Smith: County's high rating a real bragging point

Smith: County's high rating a real bragging point

August 26th, 2013 by By Robin Smith in Opinion Columns

Robin Smith

Robin Smith

Photo by Contributed Photo /Times Free Press.

Since 2010, there have been 36 municipal bankruptcy filings in our nation -- a sign of the failing economy. Massive financial deficits due to excessive spending, declining revenue, and an ineffectiveness of many local government leaders to implement policies that reform and rescue are much too common.

Drum roll, please. There's great news for us here in Southeast Tennessee.

Hamilton County's government is the only county in the entire state of Tennessee recognized by all three major credit ratings agencies -- Moody's, Standard & Poor's and Fitch -- as having achieved a AAA rating based on several stringent criteria.

Out of 95 Tennessee counties, one stands above the rest in meeting the high bar of distinction as having the "Extremely Strong" capacity to meet its financial commitments -- with the emphasis added by the overseeing agencies.

The second county to hold a triple A rating, only by the single agency, Moody's, is Williamson County, home to Franklin, Brentwood, and many of the state's business leaders and country music stars.

So how did our county achieve such high marks in economic times that include high unemployment, high underemployment and unprecedented uncertainties in the regulatory and policy arenas?

As explained on the website, the "Key Drivers" are:

• A strong fiscal profile -- Consistently high reserves arise from the "county's sound fiscal management practices."

• Encouraging economic prospects -- The increasing presence of health care, insurance, higher education, manufacturing and transportation increases the "employment base" and reflects "the county's regionally important economy."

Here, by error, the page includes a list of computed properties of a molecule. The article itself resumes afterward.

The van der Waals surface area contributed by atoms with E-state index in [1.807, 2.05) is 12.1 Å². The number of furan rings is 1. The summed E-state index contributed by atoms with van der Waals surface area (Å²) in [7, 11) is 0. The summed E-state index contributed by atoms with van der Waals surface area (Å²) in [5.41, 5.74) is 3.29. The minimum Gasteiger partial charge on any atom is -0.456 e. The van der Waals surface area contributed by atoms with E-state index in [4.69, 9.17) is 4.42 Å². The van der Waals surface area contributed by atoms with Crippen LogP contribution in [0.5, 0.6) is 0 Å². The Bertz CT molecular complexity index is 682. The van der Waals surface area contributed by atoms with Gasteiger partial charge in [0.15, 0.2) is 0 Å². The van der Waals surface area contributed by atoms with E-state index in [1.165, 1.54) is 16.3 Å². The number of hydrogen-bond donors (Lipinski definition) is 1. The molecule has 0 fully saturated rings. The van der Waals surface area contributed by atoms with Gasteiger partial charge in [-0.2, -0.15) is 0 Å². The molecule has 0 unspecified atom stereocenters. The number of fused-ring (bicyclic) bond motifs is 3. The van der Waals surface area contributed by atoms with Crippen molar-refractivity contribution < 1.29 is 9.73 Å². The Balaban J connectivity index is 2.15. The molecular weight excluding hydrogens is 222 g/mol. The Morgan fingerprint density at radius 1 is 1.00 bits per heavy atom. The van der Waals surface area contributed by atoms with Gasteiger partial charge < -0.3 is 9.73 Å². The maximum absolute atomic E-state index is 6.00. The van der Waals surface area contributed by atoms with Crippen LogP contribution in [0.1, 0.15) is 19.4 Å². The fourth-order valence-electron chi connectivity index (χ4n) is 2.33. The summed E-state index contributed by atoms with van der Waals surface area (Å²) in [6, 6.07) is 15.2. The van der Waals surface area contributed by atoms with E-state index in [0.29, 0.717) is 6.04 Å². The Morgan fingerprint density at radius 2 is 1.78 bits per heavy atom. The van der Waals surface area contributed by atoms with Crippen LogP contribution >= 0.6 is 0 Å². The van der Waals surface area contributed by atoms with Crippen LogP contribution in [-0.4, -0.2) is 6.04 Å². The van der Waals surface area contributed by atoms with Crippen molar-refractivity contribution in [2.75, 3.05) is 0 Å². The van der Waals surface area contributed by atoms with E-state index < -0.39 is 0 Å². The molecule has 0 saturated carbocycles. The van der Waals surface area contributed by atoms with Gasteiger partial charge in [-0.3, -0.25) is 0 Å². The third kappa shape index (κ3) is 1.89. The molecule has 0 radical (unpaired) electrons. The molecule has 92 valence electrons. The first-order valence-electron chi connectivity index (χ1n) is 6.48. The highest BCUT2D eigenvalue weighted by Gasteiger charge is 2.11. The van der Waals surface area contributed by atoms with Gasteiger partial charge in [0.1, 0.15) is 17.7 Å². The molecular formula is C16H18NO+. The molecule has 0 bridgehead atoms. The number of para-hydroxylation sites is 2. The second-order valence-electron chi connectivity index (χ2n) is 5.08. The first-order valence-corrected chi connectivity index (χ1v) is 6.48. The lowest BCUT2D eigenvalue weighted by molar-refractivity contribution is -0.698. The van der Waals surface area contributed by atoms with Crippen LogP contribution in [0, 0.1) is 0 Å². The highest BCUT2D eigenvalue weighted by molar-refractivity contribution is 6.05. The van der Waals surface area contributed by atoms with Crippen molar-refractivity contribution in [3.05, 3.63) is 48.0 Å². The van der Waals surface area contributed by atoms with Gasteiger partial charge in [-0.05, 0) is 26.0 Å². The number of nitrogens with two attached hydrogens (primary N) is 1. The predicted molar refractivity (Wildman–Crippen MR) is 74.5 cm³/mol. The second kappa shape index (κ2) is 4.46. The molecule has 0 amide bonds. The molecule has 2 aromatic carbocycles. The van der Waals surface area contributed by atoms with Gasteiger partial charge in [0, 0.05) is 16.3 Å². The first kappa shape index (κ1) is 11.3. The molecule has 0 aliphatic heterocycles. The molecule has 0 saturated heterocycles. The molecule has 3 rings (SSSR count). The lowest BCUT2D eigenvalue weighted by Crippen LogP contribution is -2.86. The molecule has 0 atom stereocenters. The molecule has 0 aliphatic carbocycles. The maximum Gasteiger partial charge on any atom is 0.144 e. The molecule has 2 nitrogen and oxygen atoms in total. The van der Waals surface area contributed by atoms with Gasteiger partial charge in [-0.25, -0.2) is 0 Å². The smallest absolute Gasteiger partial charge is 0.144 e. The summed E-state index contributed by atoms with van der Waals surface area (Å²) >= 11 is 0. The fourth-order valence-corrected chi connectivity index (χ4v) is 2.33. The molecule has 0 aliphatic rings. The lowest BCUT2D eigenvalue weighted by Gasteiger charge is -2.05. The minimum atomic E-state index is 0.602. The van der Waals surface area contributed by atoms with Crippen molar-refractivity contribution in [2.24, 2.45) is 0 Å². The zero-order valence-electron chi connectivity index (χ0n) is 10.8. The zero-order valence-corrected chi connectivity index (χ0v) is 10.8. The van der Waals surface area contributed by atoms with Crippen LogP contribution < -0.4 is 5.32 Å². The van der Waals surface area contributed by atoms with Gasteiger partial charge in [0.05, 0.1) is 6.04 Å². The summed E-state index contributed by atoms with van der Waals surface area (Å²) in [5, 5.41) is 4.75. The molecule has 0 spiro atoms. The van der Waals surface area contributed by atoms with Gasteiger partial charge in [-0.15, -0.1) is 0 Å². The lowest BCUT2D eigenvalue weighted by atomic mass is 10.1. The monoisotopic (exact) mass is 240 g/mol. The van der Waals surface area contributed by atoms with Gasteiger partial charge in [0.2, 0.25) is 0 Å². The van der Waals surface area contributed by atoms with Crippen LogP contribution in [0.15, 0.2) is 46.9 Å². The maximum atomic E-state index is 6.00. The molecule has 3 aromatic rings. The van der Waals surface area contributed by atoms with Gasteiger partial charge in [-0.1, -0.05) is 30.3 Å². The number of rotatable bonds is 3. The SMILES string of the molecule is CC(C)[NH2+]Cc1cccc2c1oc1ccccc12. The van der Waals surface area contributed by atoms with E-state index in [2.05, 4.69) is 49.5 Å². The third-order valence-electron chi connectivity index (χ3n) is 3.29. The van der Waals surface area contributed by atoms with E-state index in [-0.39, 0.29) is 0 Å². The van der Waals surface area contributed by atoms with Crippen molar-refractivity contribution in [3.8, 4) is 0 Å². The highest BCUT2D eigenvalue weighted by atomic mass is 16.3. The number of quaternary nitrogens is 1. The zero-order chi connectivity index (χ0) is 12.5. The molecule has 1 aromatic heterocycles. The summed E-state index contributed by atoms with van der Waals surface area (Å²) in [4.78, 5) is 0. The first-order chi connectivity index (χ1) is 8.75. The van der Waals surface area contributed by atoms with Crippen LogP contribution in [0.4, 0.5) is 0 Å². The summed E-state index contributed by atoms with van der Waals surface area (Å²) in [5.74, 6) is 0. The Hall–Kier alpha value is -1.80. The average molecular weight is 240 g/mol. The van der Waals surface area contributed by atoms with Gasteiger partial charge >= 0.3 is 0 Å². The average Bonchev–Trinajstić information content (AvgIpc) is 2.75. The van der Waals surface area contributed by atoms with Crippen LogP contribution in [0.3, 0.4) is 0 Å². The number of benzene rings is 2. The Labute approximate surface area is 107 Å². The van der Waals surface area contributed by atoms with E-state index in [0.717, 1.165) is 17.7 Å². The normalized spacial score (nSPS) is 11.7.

• Superior debt management -- Possessing "manageable borrowing plans," a projection for population growth, underpinned by "traditionally strong financial operations" with a "below average debt burden."

As my young adult children say, "Boom!" For all of you over 40 years of age, that's a verbal exclamation point.

In speaking with Hamilton County Mayor Jim Coppinger and his staff about this stellar accomplishment, despite the dreadful headlines shouting the financial demise of the cities of Detroit and Stockton, Calif., along with Jefferson County, Ala., home to Birmingham, it's abundantly clear that this was a deliberate process that included a tremendous amount of discipline, commitment and long-range planning.

In the late 1980s, our county restructured its debt payoff from 20 to 15 years, a short-term sacrifice yielding long-term payoff and even a mention in Fitch's October 2011 report declaring a stable outlook, decades later.

Around 1998, then-Mayor Claude Ramsey and his team pursued specific answers on the missing ingredients to obtain this desired rating followed by a detailed strategy to achieve the goal.

The obstacle that prevailed for many years was the "local economy" and its "dependence upon one industry" or a limited portfolio of business options.

Finally, in February of 2010, one agency, Standard & Poor's, awarded the difficult-to-achieve triple A rating, with the other two, Moody's and Fitch, following closely behind.

Years of focus, hard work, budgetary restraint, and leadership with vision have made Hamilton County the most stable and credible environment for businesses and investment in the state of Tennessee.

The expectations of excellence of our county's residents are heard in Mayor Coppinger's response to Hamilton County's accolades as "an affirmation of the fiscally conservative way we run Hamilton County government."

Margaret Thatcher's "fundamental truth" regarding government funds should boost our trust in our local leadership: "The state has no source of money other than the money people themselves earn."

At least our county mayor, his staff and our County Commission understand accountability and basic principles of the stewardship of our hard-earned tax dollars.

For that, we say, "ThAAAnk you!"

Robin Smith served as chairwoman of the Tennessee Republican Party from 2007 to 2009. She is a partner at the SmithWaterhouse Strategies business development and strategic planning firm.